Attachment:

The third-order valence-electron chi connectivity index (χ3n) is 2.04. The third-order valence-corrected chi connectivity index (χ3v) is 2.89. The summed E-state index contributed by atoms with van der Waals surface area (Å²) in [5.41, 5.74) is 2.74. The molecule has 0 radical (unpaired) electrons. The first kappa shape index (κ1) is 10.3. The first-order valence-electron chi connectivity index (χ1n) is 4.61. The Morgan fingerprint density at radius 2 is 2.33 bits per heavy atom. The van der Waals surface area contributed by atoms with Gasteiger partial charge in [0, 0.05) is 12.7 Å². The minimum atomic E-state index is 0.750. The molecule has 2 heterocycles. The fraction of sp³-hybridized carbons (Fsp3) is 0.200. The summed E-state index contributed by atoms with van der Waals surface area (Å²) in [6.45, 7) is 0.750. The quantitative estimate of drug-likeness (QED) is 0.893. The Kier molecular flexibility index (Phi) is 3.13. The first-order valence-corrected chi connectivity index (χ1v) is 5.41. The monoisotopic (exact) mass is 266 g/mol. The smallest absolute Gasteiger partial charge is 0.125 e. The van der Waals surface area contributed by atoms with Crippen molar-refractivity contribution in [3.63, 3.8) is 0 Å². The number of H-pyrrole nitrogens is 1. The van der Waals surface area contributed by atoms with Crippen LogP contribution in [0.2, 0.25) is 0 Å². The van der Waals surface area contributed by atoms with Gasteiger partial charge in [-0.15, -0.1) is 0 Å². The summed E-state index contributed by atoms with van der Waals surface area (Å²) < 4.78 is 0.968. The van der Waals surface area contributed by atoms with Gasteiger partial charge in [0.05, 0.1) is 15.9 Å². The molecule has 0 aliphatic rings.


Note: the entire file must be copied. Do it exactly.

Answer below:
The third-order valence-electron chi connectivity index (χ3n) is 2.04. The third-order valence-corrected chi connectivity index (χ3v) is 2.89. The summed E-state index contributed by atoms with van der Waals surface area (Å²) in [5.41, 5.74) is 2.74. The molecule has 0 radical (unpaired) electrons. The first kappa shape index (κ1) is 10.3. The first-order valence-electron chi connectivity index (χ1n) is 4.61. The Morgan fingerprint density at radius 2 is 2.33 bits per heavy atom. The van der Waals surface area contributed by atoms with Gasteiger partial charge in [0, 0.05) is 12.7 Å². The minimum atomic E-state index is 0.750. The molecule has 2 heterocycles. The fraction of sp³-hybridized carbons (Fsp3) is 0.200. The summed E-state index contributed by atoms with van der Waals surface area (Å²) in [6.45, 7) is 0.750. The quantitative estimate of drug-likeness (QED) is 0.893. The Kier molecular flexibility index (Phi) is 3.13. The first-order valence-corrected chi connectivity index (χ1v) is 5.41. The monoisotopic (exact) mass is 266 g/mol. The smallest absolute Gasteiger partial charge is 0.125 e. The van der Waals surface area contributed by atoms with Crippen molar-refractivity contribution in [3.63, 3.8) is 0 Å². The number of H-pyrrole nitrogens is 1. The van der Waals surface area contributed by atoms with Crippen LogP contribution in [0.2, 0.25) is 0 Å². The van der Waals surface area contributed by atoms with Gasteiger partial charge in [-0.15, -0.1) is 0 Å². The summed E-state index contributed by atoms with van der Waals surface area (Å²) < 4.78 is 0.968. The van der Waals surface area contributed by atoms with Gasteiger partial charge in [0.05, 0.1) is 15.9 Å². The molecule has 0 aliphatic rings.